David : EVERY TIME I DO SOMETHING NEW, I JUST PRETEND I DON'T HAVE ANY AUDIENCE WHATSOEVER, SO THAT I'M TOTALLY FREE OF ANY EXPECTATIONS FROM ANYBODY. I KIND OF GO IN LIKE THAT AND WHEN I'VE DONE IT, THEN I GET TREPIDATIOUS. THEN I GO, "OOH, UH--" (Laughs) "I SHOULDN'T HAVE DONE THIS. NOBODY'S GOING TO LIKE THIS AT ALL. I KNOW, I'LL DO A REALLY ARTY ALBUM COVER, THEN THEY'LL LIKE IT." (Laughs)
[ Caption: Missy Elliott - Get Ur Freak On ]
♪ I KNOW YOU FEEL ME NOW, I KNOW YOU HEAR ME LOUD ♪

♪ I SCREAM IT LOUD AND PROUD ♪


[ Caption: Missy Elliott - Musician ]
Missy: I THINK IT'S VERY IMPORTANT TO PUT OUT SOMETHING INNOVATIVE. I FEEL LIKE I GOT FANS AND I WANT TO GIVE THEM SOMETHING. YOU KNOW, THEY GO OUT AND THEY SUPPORT MISSY.
[ Caption: Missy Elliott - Work It ]
♪ WHEN I WALK UP IN THE P'S I AIN'T GOTTA USE SPEED ♪

♪ I'M A BAD RAMMER-JAMMER ♪

♪ Y'ALL PEOPLE AIN'T GOT IT LIKE ME ♪
Missy: HIP HOP FROM MY TIME WAS ALWAYS ORIGINAL AND CREATIVE AND I FEEL LIKE RIGHT NOW WE GETTING SO STUCK IN ONE FORMAT. IT'S LIKE YOU GOT THE HOT BEAT, BUT GIVE ME 20 GIRLS AND SOME CHAMPAGNE AND WE GOOD.
[ Caption: Jay-Z - Big Pimpin' ]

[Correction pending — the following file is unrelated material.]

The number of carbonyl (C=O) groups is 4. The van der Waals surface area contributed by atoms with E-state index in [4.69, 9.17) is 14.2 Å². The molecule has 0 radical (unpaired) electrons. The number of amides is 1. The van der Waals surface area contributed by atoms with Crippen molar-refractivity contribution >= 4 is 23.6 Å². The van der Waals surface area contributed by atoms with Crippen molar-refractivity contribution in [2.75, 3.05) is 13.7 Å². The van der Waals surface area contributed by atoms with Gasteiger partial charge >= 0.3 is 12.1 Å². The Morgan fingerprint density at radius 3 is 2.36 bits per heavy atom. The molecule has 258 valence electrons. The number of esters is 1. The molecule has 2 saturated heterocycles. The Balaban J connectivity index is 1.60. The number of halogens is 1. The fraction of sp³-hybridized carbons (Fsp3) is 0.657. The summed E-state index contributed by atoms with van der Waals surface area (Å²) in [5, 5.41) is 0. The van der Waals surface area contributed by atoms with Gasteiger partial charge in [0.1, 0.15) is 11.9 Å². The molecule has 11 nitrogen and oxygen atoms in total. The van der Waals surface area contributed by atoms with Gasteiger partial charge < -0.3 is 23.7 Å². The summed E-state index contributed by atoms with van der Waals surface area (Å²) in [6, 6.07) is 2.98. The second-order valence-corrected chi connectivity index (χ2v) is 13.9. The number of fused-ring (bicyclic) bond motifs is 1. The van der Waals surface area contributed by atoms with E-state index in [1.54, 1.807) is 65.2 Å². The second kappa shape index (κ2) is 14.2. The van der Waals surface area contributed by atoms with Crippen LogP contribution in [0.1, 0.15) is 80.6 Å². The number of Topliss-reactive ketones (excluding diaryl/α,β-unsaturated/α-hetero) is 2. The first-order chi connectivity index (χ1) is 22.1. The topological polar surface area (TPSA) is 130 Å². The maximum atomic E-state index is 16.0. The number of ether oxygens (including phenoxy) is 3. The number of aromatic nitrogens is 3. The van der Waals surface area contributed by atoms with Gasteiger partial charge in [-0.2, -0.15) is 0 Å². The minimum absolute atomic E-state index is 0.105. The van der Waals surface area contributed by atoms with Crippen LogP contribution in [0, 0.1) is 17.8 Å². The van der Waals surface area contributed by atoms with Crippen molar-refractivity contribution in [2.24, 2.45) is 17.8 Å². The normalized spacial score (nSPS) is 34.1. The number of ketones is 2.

♪ AH-AH-AH-AH-AH ♪

♪ THAT'S RIGHT ♪

[ Caption: David Sulzer - Neuroscientist, Columbia University ]
[ Caption: Radiohead - Idioteque ]
David: YOU KNOW, ONE THING ABOUT MUSIC IS IT'S HIGHLY ABSTRACT AND THIS IS SOMETHING THAT I THINK, YOU KNOW, PEOPLE LOSE SIGHT OF. BECAUSE THE WAY WE KIND OF ADVERTISE MUSIC IS, YOU KNOW, IT'S GOT SO-- YOU KNOW, IT'S LIKE THE MUSIC OF THE PEOPLE AND STUFF LIKE THAT, BUT ANYBODY WHO REALLY PLAYS MUSIC HAS TO WORRY ABOUT THINGS LIKE, HOW DO I MOVE MY FINGERS ON THE INSTRUMENT? YOU KNOW, HOW CAN I TAKE ONE CHORD AND PUT IT AFTER ANOTHER CHORD AND HAVE IT MAKE SENSE? WHAT'S RHYTHM? WHAT KIND OF RHYTHM DO I WANT? I MEAN, RHYTHM'S SORT OF, IT'S ABSTRACT. YOU CAN'T-- YOU DON'T SEE A RHYTHM, RIGHT? I MEAN, YOU HEAR IT, BUT WHAT'S IT MEAN TO HEAR IT? WHAT'S THE IMPORTANT PART OF THE RHYTHM AND WHAT'S THE LESS IMPORTANT PART OF THE RHYTHM? IT'S HIGHLY ABSTRACT STUFF.
IT'S STUFF THAT YOU-- IT ONLY KIND OF EXISTS IN ONE DIMENSION, WHICH IS HEARING. I MEAN, I KNOW YOU CAN WRITE DOWN MUSIC, BUT WRITING DOWN MUSIC DOESN'T REALLY MEAN ANYTHING. IT'S JUST KIND OF A SHORTHAND FOR RECREATING IT.